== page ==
“It was played in great spirit tonight with the rules of the game which are hybrid for both sides. There needs to be a certain tolerance with the different rules and the lack of understanding but that was there, which made it good.”

Scorers for Australia: S Johnson 12 (0-4-0); N Riewoldt 10 (0-3-1); C Wingard 9 (0-3-0); L Breust 4 (0-1-1); B Harvey 3 (0-1-0); J Selwood 3 (0-1-0); J McVeigh 6 (0-2-0); R Gray 5 (0-1-2); K Jack 3 (0-1-0); B Smith 1 (0-0-1).

Scorers for Ireland: C McManus 12 (0-4-0); D Hughes 7 (1-0-1); M Donnelly 6 (0-2-0); N Smith 6 own goal (1-0-0); M Murphy 3 (0-1-0); K McKernan 3 (0-1-0); C Begley 3 (0-1-0); P Hanley 2 (0-0-2); S Cavanagh 2 (0-0-2); C O’Neill 1 (0-0-1); D Moran 1 (0-0-1).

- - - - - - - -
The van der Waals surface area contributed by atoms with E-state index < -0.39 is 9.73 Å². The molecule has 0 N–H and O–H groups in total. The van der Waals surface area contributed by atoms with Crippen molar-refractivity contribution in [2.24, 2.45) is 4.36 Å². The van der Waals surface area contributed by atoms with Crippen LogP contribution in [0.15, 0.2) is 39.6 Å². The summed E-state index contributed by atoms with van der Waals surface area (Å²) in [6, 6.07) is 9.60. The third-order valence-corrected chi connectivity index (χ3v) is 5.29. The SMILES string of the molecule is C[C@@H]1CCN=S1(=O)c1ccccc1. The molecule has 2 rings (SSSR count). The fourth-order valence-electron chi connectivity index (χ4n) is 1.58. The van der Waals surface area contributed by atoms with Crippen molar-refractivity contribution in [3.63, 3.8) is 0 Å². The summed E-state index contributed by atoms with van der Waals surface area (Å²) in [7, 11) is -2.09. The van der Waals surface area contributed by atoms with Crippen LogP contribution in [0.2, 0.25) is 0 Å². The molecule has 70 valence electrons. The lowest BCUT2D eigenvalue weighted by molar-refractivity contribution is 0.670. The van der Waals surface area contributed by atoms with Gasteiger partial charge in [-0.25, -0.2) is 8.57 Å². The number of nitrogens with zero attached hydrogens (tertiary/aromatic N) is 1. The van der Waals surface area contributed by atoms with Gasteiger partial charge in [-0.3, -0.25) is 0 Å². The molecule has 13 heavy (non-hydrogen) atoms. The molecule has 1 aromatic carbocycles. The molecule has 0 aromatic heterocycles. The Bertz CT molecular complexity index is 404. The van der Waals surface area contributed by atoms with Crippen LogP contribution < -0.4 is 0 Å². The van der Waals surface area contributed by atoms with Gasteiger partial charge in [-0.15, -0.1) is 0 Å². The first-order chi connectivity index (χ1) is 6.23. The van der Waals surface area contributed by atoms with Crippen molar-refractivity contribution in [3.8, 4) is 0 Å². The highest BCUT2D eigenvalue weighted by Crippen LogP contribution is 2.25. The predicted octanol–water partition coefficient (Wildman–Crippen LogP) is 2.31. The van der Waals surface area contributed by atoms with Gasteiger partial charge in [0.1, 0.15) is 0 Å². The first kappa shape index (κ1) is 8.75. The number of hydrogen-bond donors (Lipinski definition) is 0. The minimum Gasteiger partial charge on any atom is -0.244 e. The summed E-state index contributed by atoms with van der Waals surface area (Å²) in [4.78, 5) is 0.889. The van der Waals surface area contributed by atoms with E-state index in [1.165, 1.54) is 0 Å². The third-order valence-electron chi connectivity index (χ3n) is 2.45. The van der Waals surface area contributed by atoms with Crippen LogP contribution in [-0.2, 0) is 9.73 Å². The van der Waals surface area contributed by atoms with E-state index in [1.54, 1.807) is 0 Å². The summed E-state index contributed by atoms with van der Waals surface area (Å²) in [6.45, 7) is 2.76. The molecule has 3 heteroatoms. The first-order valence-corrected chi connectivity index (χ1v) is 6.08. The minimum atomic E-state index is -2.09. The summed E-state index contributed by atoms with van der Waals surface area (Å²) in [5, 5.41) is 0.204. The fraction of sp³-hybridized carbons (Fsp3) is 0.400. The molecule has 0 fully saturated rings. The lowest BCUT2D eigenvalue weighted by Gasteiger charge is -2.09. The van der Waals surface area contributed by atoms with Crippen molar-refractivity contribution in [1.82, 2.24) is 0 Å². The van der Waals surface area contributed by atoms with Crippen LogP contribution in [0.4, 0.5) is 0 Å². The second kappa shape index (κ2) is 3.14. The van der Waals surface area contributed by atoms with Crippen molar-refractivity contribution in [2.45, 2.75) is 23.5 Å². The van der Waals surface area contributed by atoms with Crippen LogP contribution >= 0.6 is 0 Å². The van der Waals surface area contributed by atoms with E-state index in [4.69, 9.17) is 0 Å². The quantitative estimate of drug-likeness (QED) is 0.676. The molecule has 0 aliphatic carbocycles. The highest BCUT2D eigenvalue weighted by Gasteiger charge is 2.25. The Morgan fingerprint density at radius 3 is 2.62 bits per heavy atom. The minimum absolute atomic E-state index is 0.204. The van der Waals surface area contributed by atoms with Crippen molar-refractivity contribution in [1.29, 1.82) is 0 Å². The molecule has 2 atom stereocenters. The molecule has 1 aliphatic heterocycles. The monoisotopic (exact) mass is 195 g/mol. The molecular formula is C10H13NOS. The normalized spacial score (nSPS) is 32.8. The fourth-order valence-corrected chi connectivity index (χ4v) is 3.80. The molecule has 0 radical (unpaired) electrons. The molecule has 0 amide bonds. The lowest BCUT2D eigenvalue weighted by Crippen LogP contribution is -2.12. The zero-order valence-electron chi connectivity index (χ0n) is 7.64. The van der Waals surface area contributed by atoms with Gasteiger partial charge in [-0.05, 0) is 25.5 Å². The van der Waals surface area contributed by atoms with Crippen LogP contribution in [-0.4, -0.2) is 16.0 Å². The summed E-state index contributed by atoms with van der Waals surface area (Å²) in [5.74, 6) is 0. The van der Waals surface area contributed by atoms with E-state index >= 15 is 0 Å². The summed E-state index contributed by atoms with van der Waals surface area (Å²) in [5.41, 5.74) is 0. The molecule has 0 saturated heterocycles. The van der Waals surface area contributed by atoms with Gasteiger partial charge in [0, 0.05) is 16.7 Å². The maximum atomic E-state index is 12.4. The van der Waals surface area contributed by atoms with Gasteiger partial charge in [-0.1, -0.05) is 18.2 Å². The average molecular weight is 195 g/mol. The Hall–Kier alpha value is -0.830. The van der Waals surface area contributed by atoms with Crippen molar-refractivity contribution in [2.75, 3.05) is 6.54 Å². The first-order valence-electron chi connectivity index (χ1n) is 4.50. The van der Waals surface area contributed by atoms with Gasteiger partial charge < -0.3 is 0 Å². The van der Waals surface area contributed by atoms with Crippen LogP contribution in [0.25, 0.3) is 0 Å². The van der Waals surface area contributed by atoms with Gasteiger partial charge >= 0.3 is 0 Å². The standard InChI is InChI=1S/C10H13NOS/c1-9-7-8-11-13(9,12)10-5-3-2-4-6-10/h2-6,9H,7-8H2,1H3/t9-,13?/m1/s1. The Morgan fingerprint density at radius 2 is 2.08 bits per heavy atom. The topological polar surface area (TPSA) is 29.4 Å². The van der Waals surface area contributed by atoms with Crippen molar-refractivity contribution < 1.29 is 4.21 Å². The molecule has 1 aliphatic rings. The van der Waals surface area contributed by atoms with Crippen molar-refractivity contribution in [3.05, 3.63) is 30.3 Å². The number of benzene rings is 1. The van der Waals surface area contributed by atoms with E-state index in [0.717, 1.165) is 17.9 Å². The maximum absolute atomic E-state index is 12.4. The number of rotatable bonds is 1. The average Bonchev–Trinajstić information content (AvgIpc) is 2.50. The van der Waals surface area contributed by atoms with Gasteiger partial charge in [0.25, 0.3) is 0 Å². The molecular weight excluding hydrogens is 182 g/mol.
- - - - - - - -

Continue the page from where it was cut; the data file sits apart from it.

AUSTRALIA: 31. D Fletcher (Essendon); 16. K Jack (Sydney Swans), 7. H Taylor (Geelong), 33. B Smith (Adelaide); 5. S Mitchell (Hawthorn), 15. L Hodge (Hawthorn), 3. J McVeigh (Sydney Swans); 8. N Natanui (Western Bulldogs), 14. J Selwood (Geelong); 29. B Harvey (North Melbourne), 10. R Gray (Port Adelaide), 20. S Johnson (Geelong); 21. C Wingard (Port Adelaide), 22. L Breust (Hawthorn), 4. J Watson (Essendon).

Interchanges: 1. T Boak (Port Adelaide), 2. G Birchall (Hawthorn), 9. B Goddard (Essendon), 11. L Montagna (St Kilda), 12. N Riewoldt (St Kilda), 32. P Dangerfield (Adelaide); 33. B Smith (Adelaide), 38. T Rockliff (Brisbane Lions).

IRELAND: 23. P O’Rourke (Meath), 12. N McGee (Donegal), 6. F Hanley (Galway), 11. C McDonald (Tipperary); 13. C McKaigue (Derry), 10. J McCarthy (Dublin), 9. L Keegan (Mayo); 17. D Moran (Kerry), P Hanley (Mayo/Brisbane Lions); 3. S Cavanagh (Tyrone), 20. M Murphy (Donegal), 1. C Begley (Laois); 21. C O’Neill (Cork), 24. A O’Shea (Mayo), 16. C McManus (Monaghan).